No fooling, the DOT and EPA, in response to one of the Obama Administration’s top priorities, have jointly established aggressive new federal rules that will significantly increase the fuel economy of all passenger cars and light trucks sold in the United States. They have also established new federal rules that would for the first time ever, set national greenhouse gas (GHG) emissions standards for these vehicles. >> Read the Full Article
  • More Accurate Emissions Data Needed Worldwide, U.S. Researchers Say

    A lack of trust wafted through the Copenhagen air when negotiators gathered at December's United Nations climate summit. While many developing countries offered emission reduction commitments, several delegates from industrialized nations remained unconvinced that such reductions could be proven. >> Read the Full Article
  • Pollution during Asian Monsoon reaches Stratospheric Heights

    The economic growth in much of Asia has been quite remarkable in the last few decades. Unfortunately, along with growth comes intense pollution and atmospheric degradation. Pollutants from the region are being carried upward into the stratosphere during the monsoon season. Findings from a new study conducted by scientists at the National Center for Atmospheric Research (NCAR) provide evidence of the global nature of this atmospheric phenomenon. >> Read the Full Article
  • First Wind Receives DOE Loan Guarantee to Finance Construction of Oahu-based Kahuku Wind Project

    03/05/2010 - First Wind, an independent US-based wind energy company, today was offered a conditional commitment from the US Department of Energy (DOE) for a $117 million loan guarantee to finance the construction of its proposed 30 megawatt (MW) Kahuku Wind project. Located in Kahuku, Hawaii, the project will have the capacity to generate enough clean, wind energy to power about 7,700 Oahu homes each year. First Wind plans to include innovative technology in this project, including a battery energy storage system. >> Read the Full Article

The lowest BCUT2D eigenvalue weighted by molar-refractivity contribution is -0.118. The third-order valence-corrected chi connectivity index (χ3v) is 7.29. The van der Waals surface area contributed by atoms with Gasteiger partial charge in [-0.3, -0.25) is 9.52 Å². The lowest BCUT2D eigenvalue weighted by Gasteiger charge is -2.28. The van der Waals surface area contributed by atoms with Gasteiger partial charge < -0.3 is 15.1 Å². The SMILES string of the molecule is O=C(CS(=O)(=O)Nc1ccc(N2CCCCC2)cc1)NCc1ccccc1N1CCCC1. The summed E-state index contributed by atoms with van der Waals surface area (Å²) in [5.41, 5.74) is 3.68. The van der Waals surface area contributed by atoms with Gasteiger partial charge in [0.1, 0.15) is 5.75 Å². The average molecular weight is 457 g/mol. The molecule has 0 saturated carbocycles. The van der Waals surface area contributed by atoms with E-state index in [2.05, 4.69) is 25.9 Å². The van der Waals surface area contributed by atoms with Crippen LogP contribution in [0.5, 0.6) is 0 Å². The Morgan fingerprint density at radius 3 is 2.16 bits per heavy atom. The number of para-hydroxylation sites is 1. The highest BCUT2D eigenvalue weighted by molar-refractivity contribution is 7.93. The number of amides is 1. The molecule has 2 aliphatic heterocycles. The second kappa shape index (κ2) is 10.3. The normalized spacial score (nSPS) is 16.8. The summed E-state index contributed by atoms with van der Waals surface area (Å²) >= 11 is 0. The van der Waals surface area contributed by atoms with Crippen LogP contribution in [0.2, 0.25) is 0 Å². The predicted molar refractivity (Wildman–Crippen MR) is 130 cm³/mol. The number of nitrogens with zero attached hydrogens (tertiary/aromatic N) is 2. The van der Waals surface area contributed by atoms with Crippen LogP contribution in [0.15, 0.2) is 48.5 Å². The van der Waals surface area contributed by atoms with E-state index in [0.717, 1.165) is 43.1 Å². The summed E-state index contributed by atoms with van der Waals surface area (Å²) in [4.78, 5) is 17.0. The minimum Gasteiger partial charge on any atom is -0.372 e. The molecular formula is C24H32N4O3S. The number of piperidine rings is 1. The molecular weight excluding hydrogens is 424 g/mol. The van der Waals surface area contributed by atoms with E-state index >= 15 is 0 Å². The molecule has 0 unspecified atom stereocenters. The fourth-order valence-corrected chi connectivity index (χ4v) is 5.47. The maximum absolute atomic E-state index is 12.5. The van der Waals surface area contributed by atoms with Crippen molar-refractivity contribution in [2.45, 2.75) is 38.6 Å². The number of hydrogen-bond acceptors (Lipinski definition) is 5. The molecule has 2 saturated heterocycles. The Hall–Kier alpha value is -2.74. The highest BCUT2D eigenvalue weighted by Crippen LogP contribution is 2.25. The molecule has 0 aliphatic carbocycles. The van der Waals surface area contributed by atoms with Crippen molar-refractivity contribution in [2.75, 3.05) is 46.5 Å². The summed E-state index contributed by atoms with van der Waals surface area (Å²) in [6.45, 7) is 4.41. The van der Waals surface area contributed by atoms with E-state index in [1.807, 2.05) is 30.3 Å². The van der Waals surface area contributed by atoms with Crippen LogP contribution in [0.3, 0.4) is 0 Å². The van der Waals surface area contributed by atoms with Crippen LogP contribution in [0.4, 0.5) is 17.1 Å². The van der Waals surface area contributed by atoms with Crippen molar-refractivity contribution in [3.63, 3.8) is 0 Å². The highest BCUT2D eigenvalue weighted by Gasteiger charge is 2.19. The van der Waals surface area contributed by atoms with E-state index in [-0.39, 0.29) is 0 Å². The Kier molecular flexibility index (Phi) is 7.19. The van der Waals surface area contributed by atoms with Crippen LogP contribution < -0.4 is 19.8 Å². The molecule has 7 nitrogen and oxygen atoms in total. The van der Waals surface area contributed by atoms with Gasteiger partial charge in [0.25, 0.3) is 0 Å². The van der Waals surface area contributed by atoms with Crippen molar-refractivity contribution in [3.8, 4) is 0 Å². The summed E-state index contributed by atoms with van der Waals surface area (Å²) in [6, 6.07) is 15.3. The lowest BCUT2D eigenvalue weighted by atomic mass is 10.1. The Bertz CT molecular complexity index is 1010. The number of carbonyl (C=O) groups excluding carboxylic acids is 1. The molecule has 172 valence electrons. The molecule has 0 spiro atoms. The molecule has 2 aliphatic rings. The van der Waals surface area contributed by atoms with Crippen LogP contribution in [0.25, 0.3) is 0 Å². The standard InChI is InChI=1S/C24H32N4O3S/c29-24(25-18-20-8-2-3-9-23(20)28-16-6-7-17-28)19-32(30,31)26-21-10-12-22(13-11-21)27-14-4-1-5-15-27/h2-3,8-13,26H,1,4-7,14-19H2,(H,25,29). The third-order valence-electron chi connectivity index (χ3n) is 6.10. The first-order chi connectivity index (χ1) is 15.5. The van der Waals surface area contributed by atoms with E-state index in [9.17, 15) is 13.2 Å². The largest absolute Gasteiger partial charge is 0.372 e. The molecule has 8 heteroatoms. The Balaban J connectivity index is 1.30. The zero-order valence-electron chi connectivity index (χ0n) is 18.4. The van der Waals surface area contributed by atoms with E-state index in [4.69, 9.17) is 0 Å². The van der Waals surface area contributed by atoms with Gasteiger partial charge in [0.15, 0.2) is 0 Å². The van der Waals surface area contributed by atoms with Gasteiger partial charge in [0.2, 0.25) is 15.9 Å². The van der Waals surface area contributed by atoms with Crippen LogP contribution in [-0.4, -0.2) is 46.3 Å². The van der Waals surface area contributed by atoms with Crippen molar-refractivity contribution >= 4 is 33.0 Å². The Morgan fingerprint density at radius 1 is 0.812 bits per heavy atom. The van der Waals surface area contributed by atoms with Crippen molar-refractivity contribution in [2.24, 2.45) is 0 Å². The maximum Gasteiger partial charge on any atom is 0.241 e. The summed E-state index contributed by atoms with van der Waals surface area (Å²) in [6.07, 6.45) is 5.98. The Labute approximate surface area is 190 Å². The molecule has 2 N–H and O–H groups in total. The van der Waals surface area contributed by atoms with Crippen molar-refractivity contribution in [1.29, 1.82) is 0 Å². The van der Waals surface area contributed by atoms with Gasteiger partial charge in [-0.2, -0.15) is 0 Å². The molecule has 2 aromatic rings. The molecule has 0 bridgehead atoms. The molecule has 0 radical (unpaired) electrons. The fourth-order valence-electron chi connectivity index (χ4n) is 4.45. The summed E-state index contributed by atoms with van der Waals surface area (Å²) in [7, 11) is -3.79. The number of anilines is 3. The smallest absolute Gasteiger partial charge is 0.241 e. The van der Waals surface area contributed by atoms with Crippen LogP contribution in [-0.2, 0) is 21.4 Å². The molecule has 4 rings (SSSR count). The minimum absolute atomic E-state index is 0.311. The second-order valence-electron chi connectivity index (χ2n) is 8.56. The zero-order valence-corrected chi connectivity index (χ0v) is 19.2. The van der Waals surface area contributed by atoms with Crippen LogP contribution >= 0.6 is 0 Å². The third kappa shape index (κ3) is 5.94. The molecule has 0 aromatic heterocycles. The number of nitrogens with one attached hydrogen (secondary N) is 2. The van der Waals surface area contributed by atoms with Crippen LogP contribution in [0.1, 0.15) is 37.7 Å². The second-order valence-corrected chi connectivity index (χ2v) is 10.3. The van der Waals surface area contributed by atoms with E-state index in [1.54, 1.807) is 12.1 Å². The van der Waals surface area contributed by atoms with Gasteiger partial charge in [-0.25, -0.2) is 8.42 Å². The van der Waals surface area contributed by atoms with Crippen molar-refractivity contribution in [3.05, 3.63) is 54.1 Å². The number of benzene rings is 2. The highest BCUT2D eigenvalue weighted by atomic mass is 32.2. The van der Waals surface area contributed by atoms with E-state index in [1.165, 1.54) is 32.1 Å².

• How Concentrated Solar Power Can Meet India’s Future Power Needs

    Solar energy is an enormous resource that is readily available in all countries throughout the world, and all the space above the earth. Long ago scientists calculated that an hour’s worth of sunlight bathing the planet held far more energy than humans worldwide could consume in a year. I firmly believe that India should accelerate the use of all forms of Renewable Energy (photovoltaic, thermal solar, solar lamps, solar pumps, wind power, biomass, biogas, and hydro), and more proactively promote Energy Efficiency. However, in this article, I will only focus on the use of Concentrated Solar Power (CSP) technology to meet India’s future energy needs. Concentrated solar power plants have been used in California, USA since the 1980s. More recently, Pacific Gas & Electric has signed contracts to buy 500 megawatts of solar thermal power from two solar companies. First, NextEra Energy Resources will sell 250 megawatts of CSP generated power from the Genesis Solar Energy Project to be located in Riverside, California. Second, Abengoa’s Mojave Solar project will supply the remaining 250 megawatts from a plant located in San Bernardino County, California. Subject to California Public Utility Commission approval of the power purchase agreements, construction of these solar energy generating plants is expected to start in 2010 with operations planned to begin in 2013. Both these solar thermal power projects will contribute to meeting California’s aggressive Renewable Portfolio Standard, which calls for moving away from fossil fuels to solar and other renewable energy sources that avoid pollution and greenhouse gas emissions. >> Read the Full Article